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dc.contributor.authorChe Jusoh, Mohd Rahimi bin
dc.date.accessioned2017-06-21T01:22:56Z
dc.date.available2017-06-21T01:22:56Z
dc.date.issued2016
dc.identifier.urihttp://hdl.handle.net/10179/11248
dc.descriptionContent from Appendix B removed due to copyright restriction: Che Jusoh, M. R., Morton, R. H., Stannard, S. R., & Mündel, T. (2015). A reliable preloaded cycling time trial for use in conditions of significant thermal stress. Scandinavian Journal of Medicine & Science in Sports, 25(S1), 296en_US
dc.description.abstractWhilst carbohydrate (CHO) ingestion during exercise with heat stress theoretically has some benefits for performance there is a lack of evidence on the effects of complex-CHO on exercise and recovery in warm-humid (tropical) conditions. The aims of this thesis were to investigate the effects of sago feeding on exercise performance, some physiological parameters, substrate metabolism, and thermoregulatory responses in the condition of exercise with thermal stress. The initial experimental study investigated the reliability of two novel laboratory-based cycling protocols in the presence of significant thermal stress. These protocols would then be employed in the second part of this thesis. The data indicate that the 15 min time-trial pre-loaded with 45 min fixed-intensity (Chapter 5, Study A) and 15 min time-trial pre-loaded with 15 min incremental warm-up (Chapter 5, Study B) were highly reliable when using trained, familiarized males under warm-humid environmental conditions. The second part of this thesis describes experiments which investigated the efficacy of an alternative Malaysian-based CHO, sago, on exercise in conditions which replicate the Malaysian environment (warm and humid). Chapter 6 describes a study investigating the effect of sago supplementation before and during exercise in a warm-humid environment. The data collected from this study revealed that pre- and during-sago feeding has no differential effects on exercise performance though sago feeding produced a higher glycaemic response during the hour prior to exercise. However, feeding sago before exercise attenuated the rise in core temperature during exercise compared to the control condition, whilst there was a smaller reduction in plasma volume found when consuming sago during steady-state exercise through reduced whole-body sweating, with a concomitant higher plasma sodium concentration. Heart rate was also higher when sago was ingested either before or during exercise compared to control. Then, Chapter 7 further investigated the utility of sago ingestion as a recovery meal on a subsequent exercise bout in a warm-humid environment. In terms of performance, sago ingestion during short-term recovery seemed to sustain time-trial performance on the second bout of exercise compared to a control condition (no food) where exercise performance degraded. However, no attenuation of physiological, metabolic and thermoregulatory responses was apparent. Coen_US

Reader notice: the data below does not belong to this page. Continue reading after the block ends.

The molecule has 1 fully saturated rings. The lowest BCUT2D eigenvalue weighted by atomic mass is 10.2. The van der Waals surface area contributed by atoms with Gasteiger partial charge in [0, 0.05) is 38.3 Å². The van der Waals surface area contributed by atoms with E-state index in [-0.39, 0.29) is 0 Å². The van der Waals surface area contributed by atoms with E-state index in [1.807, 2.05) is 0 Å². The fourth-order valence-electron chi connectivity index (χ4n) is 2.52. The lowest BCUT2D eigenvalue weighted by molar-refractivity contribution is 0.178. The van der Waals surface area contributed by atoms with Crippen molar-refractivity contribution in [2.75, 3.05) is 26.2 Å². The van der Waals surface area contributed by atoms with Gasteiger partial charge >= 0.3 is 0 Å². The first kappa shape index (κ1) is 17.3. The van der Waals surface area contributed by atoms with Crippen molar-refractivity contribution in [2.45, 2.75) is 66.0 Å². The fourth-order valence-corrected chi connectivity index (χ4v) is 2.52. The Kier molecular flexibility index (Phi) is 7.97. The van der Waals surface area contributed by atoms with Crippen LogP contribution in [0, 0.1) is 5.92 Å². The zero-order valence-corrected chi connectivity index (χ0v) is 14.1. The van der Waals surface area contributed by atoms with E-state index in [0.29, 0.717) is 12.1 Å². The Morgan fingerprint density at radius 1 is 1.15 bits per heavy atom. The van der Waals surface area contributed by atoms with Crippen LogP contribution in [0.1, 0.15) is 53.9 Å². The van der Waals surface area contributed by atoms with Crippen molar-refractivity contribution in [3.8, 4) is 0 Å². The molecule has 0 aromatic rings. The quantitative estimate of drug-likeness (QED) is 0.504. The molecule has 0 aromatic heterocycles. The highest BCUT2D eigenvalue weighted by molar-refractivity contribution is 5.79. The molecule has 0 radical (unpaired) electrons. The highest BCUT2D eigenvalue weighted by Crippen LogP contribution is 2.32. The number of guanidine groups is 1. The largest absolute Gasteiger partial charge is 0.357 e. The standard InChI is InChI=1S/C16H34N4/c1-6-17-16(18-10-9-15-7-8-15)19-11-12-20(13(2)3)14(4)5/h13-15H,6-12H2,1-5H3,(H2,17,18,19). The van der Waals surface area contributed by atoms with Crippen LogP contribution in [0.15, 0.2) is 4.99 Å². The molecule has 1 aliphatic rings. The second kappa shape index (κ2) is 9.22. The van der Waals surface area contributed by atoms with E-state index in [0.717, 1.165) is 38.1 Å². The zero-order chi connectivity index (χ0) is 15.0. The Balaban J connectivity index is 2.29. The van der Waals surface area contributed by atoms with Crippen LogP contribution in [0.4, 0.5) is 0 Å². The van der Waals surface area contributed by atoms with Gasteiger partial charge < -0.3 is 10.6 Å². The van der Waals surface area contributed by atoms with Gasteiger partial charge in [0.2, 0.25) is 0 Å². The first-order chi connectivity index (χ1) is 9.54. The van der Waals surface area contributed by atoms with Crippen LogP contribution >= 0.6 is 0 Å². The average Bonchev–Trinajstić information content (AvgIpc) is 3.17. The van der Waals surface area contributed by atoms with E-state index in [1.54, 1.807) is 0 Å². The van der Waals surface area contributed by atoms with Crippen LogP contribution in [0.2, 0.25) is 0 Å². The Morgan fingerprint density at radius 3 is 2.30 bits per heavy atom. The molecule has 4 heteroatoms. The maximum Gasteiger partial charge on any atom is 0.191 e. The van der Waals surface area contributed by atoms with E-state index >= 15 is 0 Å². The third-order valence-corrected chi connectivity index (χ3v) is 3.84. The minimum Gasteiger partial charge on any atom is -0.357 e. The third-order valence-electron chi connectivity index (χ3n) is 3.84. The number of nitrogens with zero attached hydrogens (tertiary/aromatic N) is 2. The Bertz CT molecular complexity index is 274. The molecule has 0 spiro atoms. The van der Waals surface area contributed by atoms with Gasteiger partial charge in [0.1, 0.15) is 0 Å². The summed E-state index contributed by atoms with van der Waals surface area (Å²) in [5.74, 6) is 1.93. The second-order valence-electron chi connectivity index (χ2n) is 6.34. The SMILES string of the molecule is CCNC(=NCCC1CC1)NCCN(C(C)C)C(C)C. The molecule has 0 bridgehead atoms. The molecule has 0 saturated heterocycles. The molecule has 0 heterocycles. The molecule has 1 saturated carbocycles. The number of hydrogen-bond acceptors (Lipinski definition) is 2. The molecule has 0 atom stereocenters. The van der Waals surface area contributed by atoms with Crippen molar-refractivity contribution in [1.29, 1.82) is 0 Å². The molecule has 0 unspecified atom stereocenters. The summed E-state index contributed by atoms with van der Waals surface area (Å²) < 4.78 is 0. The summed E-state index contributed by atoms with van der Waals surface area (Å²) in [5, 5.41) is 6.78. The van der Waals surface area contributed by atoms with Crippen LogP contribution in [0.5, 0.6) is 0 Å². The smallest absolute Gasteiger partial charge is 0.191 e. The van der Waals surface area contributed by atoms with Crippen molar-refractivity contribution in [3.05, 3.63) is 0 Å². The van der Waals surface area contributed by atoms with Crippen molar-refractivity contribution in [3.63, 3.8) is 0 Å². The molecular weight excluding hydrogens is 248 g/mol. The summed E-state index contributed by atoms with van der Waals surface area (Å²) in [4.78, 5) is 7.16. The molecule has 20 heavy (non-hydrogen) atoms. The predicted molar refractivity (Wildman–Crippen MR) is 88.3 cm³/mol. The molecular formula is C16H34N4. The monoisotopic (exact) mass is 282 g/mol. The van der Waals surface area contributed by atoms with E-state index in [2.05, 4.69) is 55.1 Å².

dc.language.isoenen_US
dc.publisherMassey Universityen_US
dc.rightsThe Authoren_US
dc.subjectSagoen_US
dc.subjectAthletesen_US
dc.subjectNutritionen_US
dc.subjectSportsen_US
dc.subjectPhysiological aspectsen_US
dc.subjectResearch Subject Categories::INTERDISCIPLINARY RESEARCH AREAS::Sportsen_US
dc.titleThe effects of sago supplementation for exercise in a warm-humid environment : a thesis presented in partial fulfilment of the requirements for the degree of Doctor of Philosophy in Health (Sport & Exercise) at Massey University, Manawatu, New Zealanden_US
dc.typeThesisen_US
thesis.degree.disciplineSport and Exerciseen_US
thesis.degree.grantorMassey Universityen_US
thesis.degree.levelDoctoralen_US
thesis.degree.nameDoctor of Philosophy (PhD)en_US


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